The enchanting music of Studio Ghibli films has captivated audiences around the world for decades. In this blog, our contributor BP invites you to explore a brief history of Japan’s musical culture, the evolution of anime music, and the success of Studio Ghibli’s partnership with composer Joe Hisaishi. Through five of the Studio’s most iconic movies and scores, you can read what makes the music so captivating and how Hisaishi draws from different musical cultures to create a universal feeling of nostalgia and magic.
Gagaku: The Musical Precursor to Studio Ghibli Music
Japanese music has a rich and diverse history that spans centuries, rooted in traditional forms such as gagaku, noh music, and shamisen. Particularly, Gagaku, the ancient imperial court music of Japan, has a rich history spanning over a millennium, incorporating both native Japanese and imported instruments from neighboring cultures. There are three main types of Gagaku music: Utaimono (vocal music based on native folk poetry), Kuniburi no utamai (native imperial and Shinto Japanese music), and Tōgaku and Komagaku (music influenced by neighbouring cultures).Gagaku stands out among traditional Japanese music genres with its distinctive melodic and rhythmic qualities, formalized gestures, and restrained elegance, making it a notable presence in ceremonies and rituals and influencing modern Japanese works.
As Japan transitioned from the Edo period into the Meiji era, the country experienced a significant transformation. Marked by the Meiji Restoration in 1868, this transition involved the overthrow of the Tokugawa shogunate and the end of the samurai-led feudal system.. Social, political, and economic reforms during this period laid the groundwork for Japan’s transformation into a modern, industrialized nation and a major global player. Musically, Western instruments and musical styles began to influence Japanese music, giving rise to a fusion of Eastern and Western traditions. This evolution laid the foundation for the unique sounds that would eventually accompany anime and the films of Studio Ghibli.
A hanging scroll by Utagawa Kunihisa 歌川国久 (produced 1801-1818) shows a group of geishas and young attendant playing shamisen and kokyu, seated woman offering cup of sake, courtesan standing and holding fan and long metal pipe. Ink, colour and gold on silk.
The Evolution of Anime Music
The origins of anime can be found in Japan’s early experiments with animation, including works like Jun’ichi Kōuchi’s “Namakura Gatana” (An Obtuse Sword, 1917). These pioneering animations set the stage for the development of the medium, which eventually led to the creation of iconic characters such as Astro Boy (Tetsuwan Atom) in Osamu Tezuka’s manga and its animated adaptation in the 1960s.
The history of anime music in the 20th century is closely intertwined with the medium’s evolution. In the early days, music in anime often consisted of simple and repetitive melodies. However, as anime became more sophisticated and diverse, so did its music. The 1960s and 1970s saw the emergence of iconic theme songs and soundtracks that complemented the storytelling. However, the turning point came with the birth of Hayao Miyazaki’s Studio Ghibli and the collaboration with composer Joe Hisaishi. Hisaishi’s exceptional talent and ability to blend traditional Japanese elements with modern orchestration ushered in a new era of anime music. His timeless compositions have become an integral part of Studio Ghibli’s magic, enriching the storytelling and deepening the emotional impact of each film.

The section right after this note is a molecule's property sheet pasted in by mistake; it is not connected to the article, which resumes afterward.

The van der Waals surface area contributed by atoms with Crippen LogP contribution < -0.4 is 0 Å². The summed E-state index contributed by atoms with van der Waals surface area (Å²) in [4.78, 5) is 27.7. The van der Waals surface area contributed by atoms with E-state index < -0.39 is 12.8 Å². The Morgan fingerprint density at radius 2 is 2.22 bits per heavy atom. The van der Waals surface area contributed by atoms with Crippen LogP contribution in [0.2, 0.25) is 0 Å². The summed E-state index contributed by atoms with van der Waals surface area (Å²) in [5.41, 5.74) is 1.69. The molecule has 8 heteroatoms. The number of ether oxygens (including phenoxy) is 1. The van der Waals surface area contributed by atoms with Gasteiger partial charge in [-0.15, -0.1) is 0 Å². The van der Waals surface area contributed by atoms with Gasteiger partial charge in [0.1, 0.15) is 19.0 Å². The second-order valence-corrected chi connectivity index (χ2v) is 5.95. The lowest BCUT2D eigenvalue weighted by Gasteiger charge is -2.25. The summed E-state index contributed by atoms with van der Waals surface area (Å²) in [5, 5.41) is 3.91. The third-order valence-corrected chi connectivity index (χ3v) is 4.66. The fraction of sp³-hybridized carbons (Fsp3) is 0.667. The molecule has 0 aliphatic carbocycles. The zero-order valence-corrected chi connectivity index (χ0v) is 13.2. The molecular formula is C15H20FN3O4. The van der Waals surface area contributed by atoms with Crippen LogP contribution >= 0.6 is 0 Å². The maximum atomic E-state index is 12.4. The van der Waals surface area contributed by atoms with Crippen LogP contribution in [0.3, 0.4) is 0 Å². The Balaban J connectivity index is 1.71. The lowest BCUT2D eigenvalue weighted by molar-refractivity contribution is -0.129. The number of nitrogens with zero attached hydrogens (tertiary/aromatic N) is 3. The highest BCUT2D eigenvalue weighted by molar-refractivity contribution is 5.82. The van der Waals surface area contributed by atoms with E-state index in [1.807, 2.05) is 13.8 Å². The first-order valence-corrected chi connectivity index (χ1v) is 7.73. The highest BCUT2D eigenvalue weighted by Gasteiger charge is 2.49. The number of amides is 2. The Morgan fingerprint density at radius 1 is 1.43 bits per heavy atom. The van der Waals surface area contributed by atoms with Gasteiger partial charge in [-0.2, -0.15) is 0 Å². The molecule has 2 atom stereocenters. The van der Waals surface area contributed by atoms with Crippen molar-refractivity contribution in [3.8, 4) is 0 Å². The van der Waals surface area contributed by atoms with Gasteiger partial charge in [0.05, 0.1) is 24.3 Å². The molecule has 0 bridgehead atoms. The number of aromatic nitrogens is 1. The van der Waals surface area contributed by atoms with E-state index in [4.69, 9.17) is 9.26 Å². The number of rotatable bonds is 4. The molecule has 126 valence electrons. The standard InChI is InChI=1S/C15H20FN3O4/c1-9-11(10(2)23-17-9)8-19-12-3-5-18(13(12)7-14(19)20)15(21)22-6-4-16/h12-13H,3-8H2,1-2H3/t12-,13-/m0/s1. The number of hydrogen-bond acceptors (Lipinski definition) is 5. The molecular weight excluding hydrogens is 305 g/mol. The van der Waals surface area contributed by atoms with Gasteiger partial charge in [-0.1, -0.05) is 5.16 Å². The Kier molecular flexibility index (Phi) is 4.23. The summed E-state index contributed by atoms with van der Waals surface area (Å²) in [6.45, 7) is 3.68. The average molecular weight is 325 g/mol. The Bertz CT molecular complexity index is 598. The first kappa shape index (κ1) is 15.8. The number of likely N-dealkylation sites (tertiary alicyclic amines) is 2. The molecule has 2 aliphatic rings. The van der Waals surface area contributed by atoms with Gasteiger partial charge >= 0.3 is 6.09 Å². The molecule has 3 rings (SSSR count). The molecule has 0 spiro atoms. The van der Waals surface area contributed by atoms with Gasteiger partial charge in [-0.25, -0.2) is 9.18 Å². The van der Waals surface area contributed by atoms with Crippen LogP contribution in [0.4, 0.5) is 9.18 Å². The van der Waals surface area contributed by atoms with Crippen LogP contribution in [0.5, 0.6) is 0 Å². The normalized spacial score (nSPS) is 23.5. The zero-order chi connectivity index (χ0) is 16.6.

A scene from the oldest surviving anime: Namakura Gatana (1917), a two-minute animation of a samurai testing his new sword.
Joe Hisaishi: The Sound of Studio Ghibli
Joe Hisaishi, born Mamoru Fujisawa, is a Japanese composer and conductor who has enjoyed a prolific career. His partnership with Hayao Miyazaki began in the early 1980s, marking the start of a musical journey that would capture the hearts of viewers worldwide. What sets Hisaishi apart is his ability to create music that becomes an integral character within each Studio Ghibli film. His compositions are deeply emotive, and they transcend language, allowing the music to convey the subtlest of emotions. In addition to his work with Studio Ghibli, Hisaishi has composed music for a wide range of other films, television shows, and video games. Hisaishi’s compositional style defies conventional expectations of Japanese music, often weaving together influences from the Western symphonic tradition, pop, jazz, electronic and new age music, and minimalism.
In 2010, Hisaishi was honored with the Medal of Honour by the Japanese government and was appointed as a Professor at the Japanese National College of Music. During that remarkable year, he clinched his sixth Japanese Academy Award for ‘Best Music,’ adding to his impressive tally of eight Japanese Academy Awards. His exceptional success, recognition, and esteem have rightfully earned him the title of ‘the Japanese John Williams.’
Joe Hisaishi (centre) with film producers Hayao Miyazaki (left) and Toshio Suzuki (right)
Musical Experimentation: Nausicaä of the Valley of the Wind (1984)
Hayao Miyazaki’s Nausicaä of the Valley of the Wind, a cornerstone in Studio Ghibli’s formation, was created during the establishment of the studio in 1985, reflecting a pivotal moment in Miyazaki’s career. Released in 1984, the film is set in a post-apocalyptic world and follows Princess Nausicaä as she navigates the toxic jungle, aiming to understand and coexist with the environment while preventing global catastrophe.